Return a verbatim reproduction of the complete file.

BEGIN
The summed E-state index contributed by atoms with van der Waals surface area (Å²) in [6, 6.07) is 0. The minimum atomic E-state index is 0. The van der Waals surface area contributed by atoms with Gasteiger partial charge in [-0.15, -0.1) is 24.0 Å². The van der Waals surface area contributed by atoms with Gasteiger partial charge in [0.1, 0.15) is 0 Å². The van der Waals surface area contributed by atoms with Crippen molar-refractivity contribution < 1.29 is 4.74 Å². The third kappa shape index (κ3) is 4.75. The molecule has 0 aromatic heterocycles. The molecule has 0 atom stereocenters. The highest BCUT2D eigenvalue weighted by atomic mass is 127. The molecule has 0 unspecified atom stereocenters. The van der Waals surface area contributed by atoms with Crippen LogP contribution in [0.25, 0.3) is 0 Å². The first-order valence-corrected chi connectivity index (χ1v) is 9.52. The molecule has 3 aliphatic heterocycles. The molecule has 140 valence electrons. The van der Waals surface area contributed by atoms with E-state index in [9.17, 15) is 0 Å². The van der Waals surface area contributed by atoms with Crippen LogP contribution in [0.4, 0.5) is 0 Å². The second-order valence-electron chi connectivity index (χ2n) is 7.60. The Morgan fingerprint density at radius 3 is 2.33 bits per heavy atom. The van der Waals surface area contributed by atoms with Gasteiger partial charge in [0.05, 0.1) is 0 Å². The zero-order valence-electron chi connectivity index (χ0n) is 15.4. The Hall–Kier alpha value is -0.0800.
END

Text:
The summed E-state index contributed by atoms with van der Waals surface area (Å²) in [6, 6.07) is 0. The minimum atomic E-state index is 0. The van der Waals surface area contributed by atoms with Gasteiger partial charge in [-0.15, -0.1) is 24.0 Å². The van der Waals surface area contributed by atoms with Gasteiger partial charge in [0.1, 0.15) is 0 Å². The van der Waals surface area contributed by atoms with Crippen molar-refractivity contribution < 1.29 is 4.74 Å². The third kappa shape index (κ3) is 4.75. The molecule has 0 aromatic heterocycles. The molecule has 0 atom stereocenters. The highest BCUT2D eigenvalue weighted by atomic mass is 127. The molecule has 0 unspecified atom stereocenters. The van der Waals surface area contributed by atoms with Crippen LogP contribution in [0.25, 0.3) is 0 Å². The first-order valence-corrected chi connectivity index (χ1v) is 9.52. The molecule has 3 aliphatic heterocycles. The molecule has 140 valence electrons. The van der Waals surface area contributed by atoms with E-state index in [9.17, 15) is 0 Å². The van der Waals surface area contributed by atoms with Crippen LogP contribution in [0.4, 0.5) is 0 Å². The second-order valence-electron chi connectivity index (χ2n) is 7.60. The Morgan fingerprint density at radius 3 is 2.33 bits per heavy atom. The van der Waals surface area contributed by atoms with Gasteiger partial charge in [0.05, 0.1) is 0 Å². The zero-order valence-electron chi connectivity index (χ0n) is 15.4. The Hall–Kier alpha value is -0.0800.